Read an Excerpt
Chapter One: Blundering Into the Future: Hype and Hope
"Computing is not about computers any more. It is about living."
"Computers? The more the better. I want my kids to be prepared for the real world out there."
Suburban father, Atlanta, Georgia
"Technology! I feel as if we're being swept down this enormous river -- we don't know where we're going, or why, but we're caught in the current. I think we should stop and take a look before it's too late."
Assistant Superintendent of Schools, Long Island, New York
Technology shapes the growing mind. The younger the mind, the more malleable it is. The younger the technology, the more unproven it is. We enthusiastically expose our youngsters to new digital teachers and playmates, but we also express concern about the development of their brains, bodies, and spirits. Shouldn't we consider carefully the potential -- and irrevocable -- effects of this new electronic interface with childhood?
Today's children are the subjects of a vast and optimistic experiment. It is well financed and enthusiastically supported by major corporations, the public at large, and government officials around the world. If it is successful, our youngsters' minds and lives will be enriched, society will benefit, and education will be permanently changed for the better. But there is no proof -- or even convincing evidence -- that it will work.
The experiment, of course, involves getting kids "on computers" at school and at home in hopes that technology will improve the quality of learning and prepare our young for the future. But will it? Are the new technologies a magic bullet aimed straight at success and power? Or are we simply grasping at a technocentric "quick fix" for a multitude of problems we have failed to address?
In preparing to write this book I spent hundreds of hours in classrooms, labs, and homes, watching kids using new technologies, picking the brains of leaders in the field, and researching both off- and on-line. As a longtime enthusiast for and user of educational computing, I found this journey sometimes shocking, often disheartening, and occasionally inspiring. While some very exciting and potentially valuable things are happening between children and computers, we are currently spending far too much money with too little thought. It is past time to pause, reflect, and ask some probing questions.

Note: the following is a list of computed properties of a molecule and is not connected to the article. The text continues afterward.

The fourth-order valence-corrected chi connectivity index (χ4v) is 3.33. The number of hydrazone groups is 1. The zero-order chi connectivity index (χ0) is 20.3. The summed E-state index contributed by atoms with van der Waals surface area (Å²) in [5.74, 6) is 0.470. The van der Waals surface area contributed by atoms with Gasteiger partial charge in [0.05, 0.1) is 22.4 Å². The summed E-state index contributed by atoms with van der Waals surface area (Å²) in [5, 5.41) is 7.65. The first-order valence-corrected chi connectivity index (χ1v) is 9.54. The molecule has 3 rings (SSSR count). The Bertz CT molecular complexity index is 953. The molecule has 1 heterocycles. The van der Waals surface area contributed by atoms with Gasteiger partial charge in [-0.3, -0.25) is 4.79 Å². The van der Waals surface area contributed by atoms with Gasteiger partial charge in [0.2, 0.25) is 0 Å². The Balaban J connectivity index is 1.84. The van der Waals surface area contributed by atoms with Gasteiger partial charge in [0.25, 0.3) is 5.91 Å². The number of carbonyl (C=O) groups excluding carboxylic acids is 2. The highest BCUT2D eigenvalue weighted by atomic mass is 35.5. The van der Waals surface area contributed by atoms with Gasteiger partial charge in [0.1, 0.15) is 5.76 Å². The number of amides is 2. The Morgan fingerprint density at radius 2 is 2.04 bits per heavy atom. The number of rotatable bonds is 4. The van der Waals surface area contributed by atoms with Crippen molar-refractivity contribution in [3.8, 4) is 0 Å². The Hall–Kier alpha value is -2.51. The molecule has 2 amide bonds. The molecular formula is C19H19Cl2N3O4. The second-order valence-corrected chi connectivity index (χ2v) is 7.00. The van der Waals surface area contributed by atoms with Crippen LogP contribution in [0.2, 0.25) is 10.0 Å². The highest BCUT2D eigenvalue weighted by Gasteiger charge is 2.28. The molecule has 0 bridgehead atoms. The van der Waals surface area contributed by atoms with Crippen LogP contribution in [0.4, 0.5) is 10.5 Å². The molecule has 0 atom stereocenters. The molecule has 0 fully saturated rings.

This book will present a firsthand survey of the educational computing scene, raising core issues that should be addressed before we commit to computer- assisted education. We will consider technology use in light of brain development, stages and styles of learning, emotional-social development, and successful educational practice in school and at home. We will examine questions such as:
- When and how should children start using computers, and should they have them at home?
- How can parents and teachers support children's learning with technology?
- What kind of software applications and educational technology uses are best at different ages?
- Which ones may be harmful, and why?
- How do we balance education and entertainment?
- How should we deal with health concerns related to computer use?
- Will computers make human beings smarter -- or will they erode important forms of thought? How will interacting with artificial brains influence our ideas about what constitutes "intelligence"?
- What effect will technologies have on children's creativity and their emotional, personal, and social development?
- Will, or should, emerging technologies change our concept of education?
- If schools are adopting computer technology, which priorities are most important?
And...the most important question of all: How can we best help the young prepare for a changing and unpredictable future?
Belief vs. Fact
"In sum, if computers make a difference, it has yet to show up in achievement."
Samuel G. Sava, Executive Director, National Association of Elementary School Principals, in a 1997 speech
"The research is set up in a way to find benefits that aren't really there. Most knowledgeable people agree that most of the research isn't valid....Essentially, it's just worthless."
Edward Miller, Former Editor, Harvard Education Letter
Exaggerated Hopes and Unmet Promises
Why do we so desperately need to believe in computers? After surveying current attitudes for the nonprofit organization Learning in the Real World, William Ruckeyser told me, "The nearest thing I can draw a parallel to is a theological discussion. There's so much an element of faith here that demanding evidence is almost a sign of heresy." Witness the federal government's initiative to wire all schools for telecommunications by the year 2000, under the simplistic assumption that connecting kids to "information" will somehow make them more able to read and use it intelligently. Meanwhile, library and sometimes even school budgets are cut across the nation.
Eighty percent of people who plan to buy a personal computer soon will cite children's education as the main reason. Ninety percent of voters in the United States are convinced that schools with computers can do a better job of education, and 61 percent would support a federal tax increase to speed the introduction of technology into the schools. In 1995 the American Association of School Administrators published the results of a survey that asked parents, teachers, leaders from various fields, and members of the general public what skills would be important for students graduating in the twenty-first century. "Computer skills and media technology" ranked third in a list of sixteen possibilities, outvoted only by "basic skills" (reading, writing, and math) and "good work habits." Computer skills were deemed more important than "values" (e.g., honesty, tolerance) by every group but the leaders. "Good citizenship" and "curiosity and love of learning" were considerably farther down the list, and such topics as "knowledge of history and geography" and "classic works (e.g., Shakespeare, Plato)" were near the bottom (highly valued by only 29 and 21 percent of business leaders, respectively).